Phil Freeman wrote about the album as a "brilliantly baffling and alienating" experimental work in his io9 review. Freeman hedged his references to Peaches, Laurie Anderson, and Le Tigre with a disclaimer that his loftiest claim was sarcastic: "Abraham has taken a form—the therapeutic/confessional pop song-seemingly inextricably bound by cliché and, through the imaginative use of technology, broken it free and dragged it into the future."
But if My Teenage Dream Ended is in fact a product of art therapy, then his sarcasm might actually be an apt description of the album.
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Like many outsider artists before her, Farrah Abraham's music raises questions about expectations, intended audiences, and motivations of the artist. Did she mean for it to sound like this? Should I even be listening to it? Is it supposed to be pop? Daniel Johnston famously copied Beatles chord patterns on his piano and retooled them into songs about superheroes, unrequited crushes, and depression, which he circulated on homemade cassettes. In the '90s, popular artists allied and collaborated with Johnston, highlighting the pop savvy behind his songwriting.
That possibility is unlikely here; it's hard to imagine anyone successfully covering Farrah Abraham's originals. Like Johnston, Abraham uses a popular idiom—in her case, dance music like house, dubstep, and EDM—as a backdrop for weird, free-associative expression. But unlike Johnston's work, it is nearly impossible to sing along. That would also seem to make the music parody-proof. What would be the point?
As for motivation, the Voice review positions Abraham's work as "trollgaze"—music whose primary goal is to incite galvanizing reactions in jaded, internet-savvy audiences. But that doesn't seem quite right. My Teenage Dream Ended is galvanizing, but there's a consistent earnestness in it, too. Humor, when it enters, feels insular and inscrutable, like references to Soulja Boy ("Yahhhh trick!") and a pun about "setting the tone" accompanied by the sound of a phone dialing. Meaning seems obviously there but also impenetrable; like much experimental work, it establishes rules to be learned as you experience it.
The album is dense, perplexing, and uncomfortable. It suggests everyday teen anxieties and traumas in an uncanny language that's both mesmerizing and at turns horrifying. In that sense, it's reminiscent of David Lynch's film work. Perhaps My Teenage Dream Ended is to teen angst what Eraserhead was to domestic angst. Like Eraserhead, we only get flashes of realism to ground us in a recognizable world before descending into the stuff of nightmares. Abraham's description of the new pregnancy is distinctively Lynchian: "This bump doesn't go away. Neither does the fear on my face."
Some songs are almost illegible, but nonetheless striking. In "With Out This Ring..." a few words emerge from the drone of a slow beat driven by funereal piano line: "Tell me why we're 16 and broken up? Complicated high school drama." Other bits are easily misheard: "It's a green finger—count me out!" Wait, what? But like many songs here it blindsides with one wonderful line: "I don't wanna make mistakes. I still need to make more mistakes."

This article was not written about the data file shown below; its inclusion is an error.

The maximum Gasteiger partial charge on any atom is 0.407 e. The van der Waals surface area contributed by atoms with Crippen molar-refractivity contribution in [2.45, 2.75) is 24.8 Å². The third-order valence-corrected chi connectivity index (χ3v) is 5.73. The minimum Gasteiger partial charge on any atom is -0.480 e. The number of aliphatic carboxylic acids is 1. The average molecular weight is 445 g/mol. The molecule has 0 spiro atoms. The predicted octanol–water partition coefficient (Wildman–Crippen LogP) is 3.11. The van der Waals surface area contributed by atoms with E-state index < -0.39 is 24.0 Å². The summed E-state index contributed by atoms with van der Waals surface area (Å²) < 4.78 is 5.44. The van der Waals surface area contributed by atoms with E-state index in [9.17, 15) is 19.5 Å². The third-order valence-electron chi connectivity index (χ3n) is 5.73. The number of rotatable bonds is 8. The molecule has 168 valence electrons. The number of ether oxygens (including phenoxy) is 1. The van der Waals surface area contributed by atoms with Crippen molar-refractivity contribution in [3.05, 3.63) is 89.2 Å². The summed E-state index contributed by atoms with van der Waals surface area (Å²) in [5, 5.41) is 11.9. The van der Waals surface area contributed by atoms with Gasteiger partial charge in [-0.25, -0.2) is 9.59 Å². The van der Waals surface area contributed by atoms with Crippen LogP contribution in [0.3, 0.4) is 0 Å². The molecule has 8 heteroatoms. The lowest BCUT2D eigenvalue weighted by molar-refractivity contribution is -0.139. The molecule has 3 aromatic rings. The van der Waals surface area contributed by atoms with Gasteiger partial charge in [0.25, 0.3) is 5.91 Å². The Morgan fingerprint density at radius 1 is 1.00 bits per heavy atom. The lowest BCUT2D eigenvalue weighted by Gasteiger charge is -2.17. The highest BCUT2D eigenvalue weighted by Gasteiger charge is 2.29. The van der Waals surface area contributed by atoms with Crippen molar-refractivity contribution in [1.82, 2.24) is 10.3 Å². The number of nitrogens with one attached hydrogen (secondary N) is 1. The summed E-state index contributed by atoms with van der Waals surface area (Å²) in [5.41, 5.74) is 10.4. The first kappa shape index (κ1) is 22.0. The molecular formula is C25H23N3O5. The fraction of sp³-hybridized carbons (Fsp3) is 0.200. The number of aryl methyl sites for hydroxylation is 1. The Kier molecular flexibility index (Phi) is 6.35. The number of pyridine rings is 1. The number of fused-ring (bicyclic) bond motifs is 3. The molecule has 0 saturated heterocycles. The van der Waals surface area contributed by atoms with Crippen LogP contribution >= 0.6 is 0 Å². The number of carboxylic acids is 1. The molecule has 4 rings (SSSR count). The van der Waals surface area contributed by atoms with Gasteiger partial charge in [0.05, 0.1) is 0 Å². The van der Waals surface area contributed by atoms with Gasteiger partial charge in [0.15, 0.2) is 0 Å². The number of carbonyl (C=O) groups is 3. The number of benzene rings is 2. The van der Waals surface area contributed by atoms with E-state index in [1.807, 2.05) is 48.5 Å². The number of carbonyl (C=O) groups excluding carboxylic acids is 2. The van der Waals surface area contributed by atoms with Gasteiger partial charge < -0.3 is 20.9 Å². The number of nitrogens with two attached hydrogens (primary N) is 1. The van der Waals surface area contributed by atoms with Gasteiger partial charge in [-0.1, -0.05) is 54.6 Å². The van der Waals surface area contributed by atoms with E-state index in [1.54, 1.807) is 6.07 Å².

In "After Prom," a warped voice chatters over a minimal house beat punctuated with stock camera flash sound effects: "Life, life, the best party you live! Laugh, don't think about the choices you choose! One o'clock and all that comes with it! So happy, ready for it!" And then comes a chorus of sorts, Abraham's hushed voice, now clear, urges, "Shh! Don't tell! Don't let it get out!" The track alternates between eerie calm and clatter, the anticipation of something big and probably bad on the way. It's a pretty good approximation of what "after prom" feels like.
There are recurring motifs and themes—games of plucking flowers ("he loves me, he loves me not"; "we're fighting, we're fighting not"), relationships that are never really "on" or "off," parents meddling at the periphery. There are lots of asides that might be absurd or profound, depending on whether or not you heard them correctly: "our bodies will hold us together." The production is passable, exactly as competent as needed to scan as music so that Abraham can try things out in the foreground.
Eventually all of the bits and pieces, the noises and melodies, the snatches of poetry and word salad, start to harden into a story. Girl loves boy she doesn't really like. Girl gets pregnant. Boy dies. Is she distraught or relieved? From "Searching for Closure": "I love you. We're finally at peace. No one will get between us any more." (Maybe he was the one getting between them.) Girl gets angry. Girl moves on, maybe (to California?), maybe not. "I can only put so much in a song," she admits from the start.
The broad strokes don't seem that far removed from Abraham's autobiography, but as usual, limiting the impact of music to the autobiographical details of its maker deadens it. It's art, after all, and it belongs to the world now, for better or worse. But why does it seem inconceivable that a former reality show star might also be a young artist following inchoate creative inspiration to strange places? Not being successful at something it isn't trying to do shouldn't damn any work. It only damns those who refuse to believe good art can come from anywhere and for any reason.
You can't really blame a critic for forcing the link to mainstream pop music, which is usually a safer place for people to ostracize rather than own up to things they simply don't know what to do with. Rather than accepting ambiguity and confusion, listeners short-circuit an important part of analysis, where along with figuring out whether something is good or bad, you also try to make sense of what it actually is. It seems obvious that Abraham's music is operating outside of lots of pop conventions, but very little reception of the music so far has grappled with what's really there, the lovely, maddening mess of it all. What is it?
Who knows—or, in the end, cares—about what it was supposed to be? Maybe it wasn't supposed to be anything in particular. Maybe the process was just like the "mobile salad," an impulsive, eccentric expression crammed into an unexpected shell (and, like the cooking show, probably given a mild professional gloss from a few unnamed producers). "I just was playing around with music," Abraham told MTV, "and people took it WAY too serious."
The playing around is clear. But as a dark and compelling experiment in abstracting and compressing the vicissitudes of "high school drama" into a little under a half an hour, My Teenage Dream Ended is also worth taking seriously.